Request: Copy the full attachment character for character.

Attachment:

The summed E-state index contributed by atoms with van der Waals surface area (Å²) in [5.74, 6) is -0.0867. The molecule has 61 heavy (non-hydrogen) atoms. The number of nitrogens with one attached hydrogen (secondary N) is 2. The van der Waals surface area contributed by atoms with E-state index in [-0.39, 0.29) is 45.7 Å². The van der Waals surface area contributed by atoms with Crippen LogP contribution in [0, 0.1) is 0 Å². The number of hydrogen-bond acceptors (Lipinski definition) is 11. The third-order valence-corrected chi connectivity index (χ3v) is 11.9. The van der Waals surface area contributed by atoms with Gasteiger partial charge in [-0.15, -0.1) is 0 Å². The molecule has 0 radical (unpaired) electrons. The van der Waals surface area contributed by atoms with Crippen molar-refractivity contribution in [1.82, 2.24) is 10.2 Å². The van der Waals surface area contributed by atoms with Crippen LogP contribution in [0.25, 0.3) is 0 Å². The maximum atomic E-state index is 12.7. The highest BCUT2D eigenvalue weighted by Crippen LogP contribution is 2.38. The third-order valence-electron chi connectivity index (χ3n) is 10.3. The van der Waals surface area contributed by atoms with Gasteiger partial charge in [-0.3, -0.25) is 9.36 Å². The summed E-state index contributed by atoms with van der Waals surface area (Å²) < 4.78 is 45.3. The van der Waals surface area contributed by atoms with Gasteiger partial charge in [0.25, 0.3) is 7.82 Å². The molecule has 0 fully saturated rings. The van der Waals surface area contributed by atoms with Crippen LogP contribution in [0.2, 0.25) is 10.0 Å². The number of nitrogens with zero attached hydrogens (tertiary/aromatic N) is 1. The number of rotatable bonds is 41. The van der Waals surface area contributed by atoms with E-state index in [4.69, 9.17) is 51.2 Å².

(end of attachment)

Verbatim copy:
The summed E-state index contributed by atoms with van der Waals surface area (Å²) in [5.74, 6) is -0.0867. The molecule has 61 heavy (non-hydrogen) atoms. The number of nitrogens with one attached hydrogen (secondary N) is 2. The van der Waals surface area contributed by atoms with E-state index in [-0.39, 0.29) is 45.7 Å². The van der Waals surface area contributed by atoms with Crippen LogP contribution in [0, 0.1) is 0 Å². The number of hydrogen-bond acceptors (Lipinski definition) is 11. The third-order valence-corrected chi connectivity index (χ3v) is 11.9. The van der Waals surface area contributed by atoms with Gasteiger partial charge in [-0.15, -0.1) is 0 Å². The molecule has 0 radical (unpaired) electrons. The van der Waals surface area contributed by atoms with Crippen molar-refractivity contribution in [1.82, 2.24) is 10.2 Å². The van der Waals surface area contributed by atoms with Crippen LogP contribution in [0.25, 0.3) is 0 Å². The maximum atomic E-state index is 12.7. The highest BCUT2D eigenvalue weighted by Crippen LogP contribution is 2.38. The third-order valence-electron chi connectivity index (χ3n) is 10.3. The van der Waals surface area contributed by atoms with Gasteiger partial charge in [-0.3, -0.25) is 9.36 Å². The summed E-state index contributed by atoms with van der Waals surface area (Å²) < 4.78 is 45.3. The van der Waals surface area contributed by atoms with Gasteiger partial charge in [0.25, 0.3) is 7.82 Å². The molecule has 0 fully saturated rings. The van der Waals surface area contributed by atoms with Crippen LogP contribution in [0.2, 0.25) is 10.0 Å². The number of nitrogens with zero attached hydrogens (tertiary/aromatic N) is 1. The number of rotatable bonds is 41. The van der Waals surface area contributed by atoms with E-state index in [4.69, 9.17) is 51.2 Å².